I finally began to realize what my daily life would look life during my Senior Projects. Wake up at 6 am, leave the house at 6:45 before the sun rises, arrive in Philly at 7:50 and begin work immediately, leave work at 5:15, take the 5:29 train home, drive home after the sun has set, arrive home at 6:20 for dinner, go to sleep, then start all over again. Lather, rinse and repeat. This is going to be a long four weeks. I hope that I can make it. During the past three days, I have worked almost 30 hours, spent five hours in transportation between my house and Philly, drank almost 100 fluid ounces of coffee, and helped to raise $1,500 for patients. I am on track to raise (and maybe even surpass) my goal of $10,000. Nevertheless, I am having a great time. This is a teaser of what the life of a resident or doctor is.
Yesterday and today, I met more of the other volunteers that I will be working with. For the most part they are nice and I plan to get along with them all just fine. That is always a good thing. I met with more patients and heard some amazing and terrible stories. One patient was from Liberia and has personally witnessed militant activity. This has left him scarred with post traumatic stress disorder. I also met with a number of people who have no means of income whatsoever and are left to pay outrageously expensive medical bills for their necessary cancer treatment. However, there is always light in the darkness. Despite all of the sadness there is still some humor and some laughter. I saw a small sticker that had a picture of Wile E. Coyote holding a sign that said health tip. It said, “If you can’t afford a doctor, go to an airport – you’ll get a free x-ray and a breast exam and; if you mention Al Qaeda you’ll get a free colonoscopy.” All of the doctors and residents that I have met are always cheery and positive. I am fortunate enough to attend a catered luncheon conference every Wednesday, where all of the interdisciplinary doctors come together are discuss their more difficult patients. They come to an educated decision on the best course of action to take. I am able to learn about cancer and the entire radiation oncological field of medicine. I am also able to meet with surgeons and ask them my questions. One of the patients that I am looking after will be getting a esophagectomy to treat his esophageal cancer. I learned that they stretch the stomach after removing the esophagus. This is really interesting to me but may seem disgusting to you. Sorry.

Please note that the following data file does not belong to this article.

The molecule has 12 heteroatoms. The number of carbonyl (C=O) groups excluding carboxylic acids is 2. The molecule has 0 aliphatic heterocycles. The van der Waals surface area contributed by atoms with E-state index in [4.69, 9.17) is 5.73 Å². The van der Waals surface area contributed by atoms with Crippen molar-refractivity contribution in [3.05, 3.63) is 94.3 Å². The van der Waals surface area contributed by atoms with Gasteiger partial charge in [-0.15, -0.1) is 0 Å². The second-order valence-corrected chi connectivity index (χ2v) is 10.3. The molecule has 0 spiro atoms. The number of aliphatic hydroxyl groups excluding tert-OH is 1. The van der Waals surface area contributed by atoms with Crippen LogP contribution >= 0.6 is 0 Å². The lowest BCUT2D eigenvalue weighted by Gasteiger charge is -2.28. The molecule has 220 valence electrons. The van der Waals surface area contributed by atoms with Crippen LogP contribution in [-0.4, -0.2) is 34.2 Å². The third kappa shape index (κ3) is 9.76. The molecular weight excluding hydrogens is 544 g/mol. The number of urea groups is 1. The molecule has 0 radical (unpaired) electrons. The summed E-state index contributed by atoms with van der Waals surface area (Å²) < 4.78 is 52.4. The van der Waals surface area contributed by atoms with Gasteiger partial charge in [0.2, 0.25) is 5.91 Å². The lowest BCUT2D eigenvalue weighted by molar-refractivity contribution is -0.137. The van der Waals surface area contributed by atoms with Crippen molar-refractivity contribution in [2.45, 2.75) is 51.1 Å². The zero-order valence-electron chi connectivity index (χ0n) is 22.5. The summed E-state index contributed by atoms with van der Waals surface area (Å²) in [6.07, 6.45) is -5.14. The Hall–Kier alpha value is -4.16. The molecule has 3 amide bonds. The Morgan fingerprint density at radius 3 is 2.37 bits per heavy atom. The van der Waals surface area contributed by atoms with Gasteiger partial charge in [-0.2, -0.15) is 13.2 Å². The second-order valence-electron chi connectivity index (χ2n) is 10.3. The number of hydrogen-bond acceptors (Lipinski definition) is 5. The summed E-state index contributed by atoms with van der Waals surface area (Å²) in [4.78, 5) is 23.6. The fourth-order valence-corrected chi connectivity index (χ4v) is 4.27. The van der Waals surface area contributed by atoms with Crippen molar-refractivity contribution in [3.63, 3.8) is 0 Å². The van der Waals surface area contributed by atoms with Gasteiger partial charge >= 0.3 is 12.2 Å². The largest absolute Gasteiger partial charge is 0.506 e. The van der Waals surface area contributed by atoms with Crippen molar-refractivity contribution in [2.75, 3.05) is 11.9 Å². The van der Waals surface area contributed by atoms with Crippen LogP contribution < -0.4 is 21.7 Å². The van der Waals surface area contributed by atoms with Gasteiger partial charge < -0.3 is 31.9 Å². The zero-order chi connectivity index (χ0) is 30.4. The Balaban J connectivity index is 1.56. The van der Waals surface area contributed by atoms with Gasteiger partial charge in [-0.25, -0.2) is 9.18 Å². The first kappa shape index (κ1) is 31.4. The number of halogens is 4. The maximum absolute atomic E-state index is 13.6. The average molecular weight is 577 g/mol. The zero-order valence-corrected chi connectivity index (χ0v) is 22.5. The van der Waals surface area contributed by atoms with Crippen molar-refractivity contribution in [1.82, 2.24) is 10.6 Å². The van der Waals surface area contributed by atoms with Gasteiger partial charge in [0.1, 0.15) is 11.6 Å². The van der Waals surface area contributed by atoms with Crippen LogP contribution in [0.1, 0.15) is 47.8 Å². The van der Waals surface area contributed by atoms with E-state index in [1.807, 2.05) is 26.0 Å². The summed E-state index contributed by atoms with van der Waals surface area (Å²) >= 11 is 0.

Today, when I was leaving work I realized how tired I was. I was standing on the train because there were no available seats. I forgot that I wasn’t holding on to anything and as the train began to stop, I began to lose my balance. However, I did not realize that I was falling, so I didn’t catch myself. Then when I was about to fall over, I finally caught myself, but unfortunately I slammed my heel into a small woman’s foot. I apologized profusely and then when she had left, I went to sit down and forgot I was holding a drink. So I spilled my cream soda all over the floor. Ugh. I’m going to need a second spring break after this spring break.